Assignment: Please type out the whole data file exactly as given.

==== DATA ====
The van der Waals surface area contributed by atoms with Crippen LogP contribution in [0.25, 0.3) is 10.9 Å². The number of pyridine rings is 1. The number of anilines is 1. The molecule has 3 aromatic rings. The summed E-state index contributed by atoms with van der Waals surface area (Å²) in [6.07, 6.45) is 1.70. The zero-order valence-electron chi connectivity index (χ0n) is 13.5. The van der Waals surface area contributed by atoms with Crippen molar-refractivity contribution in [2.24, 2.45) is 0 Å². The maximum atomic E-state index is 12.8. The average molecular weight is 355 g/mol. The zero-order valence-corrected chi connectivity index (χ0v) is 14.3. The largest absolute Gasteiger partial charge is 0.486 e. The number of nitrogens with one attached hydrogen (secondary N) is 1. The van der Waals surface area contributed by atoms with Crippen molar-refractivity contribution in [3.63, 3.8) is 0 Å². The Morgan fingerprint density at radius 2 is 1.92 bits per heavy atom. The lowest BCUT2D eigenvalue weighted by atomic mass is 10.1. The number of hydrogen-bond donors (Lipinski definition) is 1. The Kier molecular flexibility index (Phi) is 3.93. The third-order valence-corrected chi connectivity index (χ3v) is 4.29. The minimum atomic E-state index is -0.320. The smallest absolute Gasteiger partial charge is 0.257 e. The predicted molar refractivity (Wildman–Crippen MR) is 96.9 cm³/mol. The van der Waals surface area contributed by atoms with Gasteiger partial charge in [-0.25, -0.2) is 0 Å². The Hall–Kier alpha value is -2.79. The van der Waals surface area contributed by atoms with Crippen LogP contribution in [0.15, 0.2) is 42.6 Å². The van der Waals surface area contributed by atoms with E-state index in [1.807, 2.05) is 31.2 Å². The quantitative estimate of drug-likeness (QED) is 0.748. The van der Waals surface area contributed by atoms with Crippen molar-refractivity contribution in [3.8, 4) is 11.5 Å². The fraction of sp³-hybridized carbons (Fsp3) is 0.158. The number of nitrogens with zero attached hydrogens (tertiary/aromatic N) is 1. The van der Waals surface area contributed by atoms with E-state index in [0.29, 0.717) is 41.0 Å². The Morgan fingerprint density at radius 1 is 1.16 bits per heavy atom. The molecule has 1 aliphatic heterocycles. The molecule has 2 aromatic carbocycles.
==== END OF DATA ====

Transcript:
The van der Waals surface area contributed by atoms with Crippen LogP contribution in [0.25, 0.3) is 10.9 Å². The number of pyridine rings is 1. The number of anilines is 1. The molecule has 3 aromatic rings. The summed E-state index contributed by atoms with van der Waals surface area (Å²) in [6.07, 6.45) is 1.70. The zero-order valence-electron chi connectivity index (χ0n) is 13.5. The van der Waals surface area contributed by atoms with Crippen molar-refractivity contribution in [2.24, 2.45) is 0 Å². The maximum atomic E-state index is 12.8. The average molecular weight is 355 g/mol. The zero-order valence-corrected chi connectivity index (χ0v) is 14.3. The largest absolute Gasteiger partial charge is 0.486 e. The number of nitrogens with one attached hydrogen (secondary N) is 1. The van der Waals surface area contributed by atoms with Crippen molar-refractivity contribution in [3.63, 3.8) is 0 Å². The Morgan fingerprint density at radius 2 is 1.92 bits per heavy atom. The lowest BCUT2D eigenvalue weighted by atomic mass is 10.1. The number of hydrogen-bond donors (Lipinski definition) is 1. The Kier molecular flexibility index (Phi) is 3.93. The third-order valence-corrected chi connectivity index (χ3v) is 4.29. The minimum atomic E-state index is -0.320. The smallest absolute Gasteiger partial charge is 0.257 e. The predicted molar refractivity (Wildman–Crippen MR) is 96.9 cm³/mol. The van der Waals surface area contributed by atoms with Gasteiger partial charge in [-0.25, -0.2) is 0 Å². The Hall–Kier alpha value is -2.79. The van der Waals surface area contributed by atoms with Crippen LogP contribution in [0.15, 0.2) is 42.6 Å². The van der Waals surface area contributed by atoms with E-state index in [1.807, 2.05) is 31.2 Å². The quantitative estimate of drug-likeness (QED) is 0.748. The van der Waals surface area contributed by atoms with Crippen molar-refractivity contribution in [3.8, 4) is 11.5 Å². The fraction of sp³-hybridized carbons (Fsp3) is 0.158. The number of nitrogens with zero attached hydrogens (tertiary/aromatic N) is 1. The van der Waals surface area contributed by atoms with E-state index in [0.29, 0.717) is 41.0 Å². The Morgan fingerprint density at radius 1 is 1.16 bits per heavy atom. The molecule has 1 aliphatic heterocycles. The molecule has 2 aromatic carbocycles.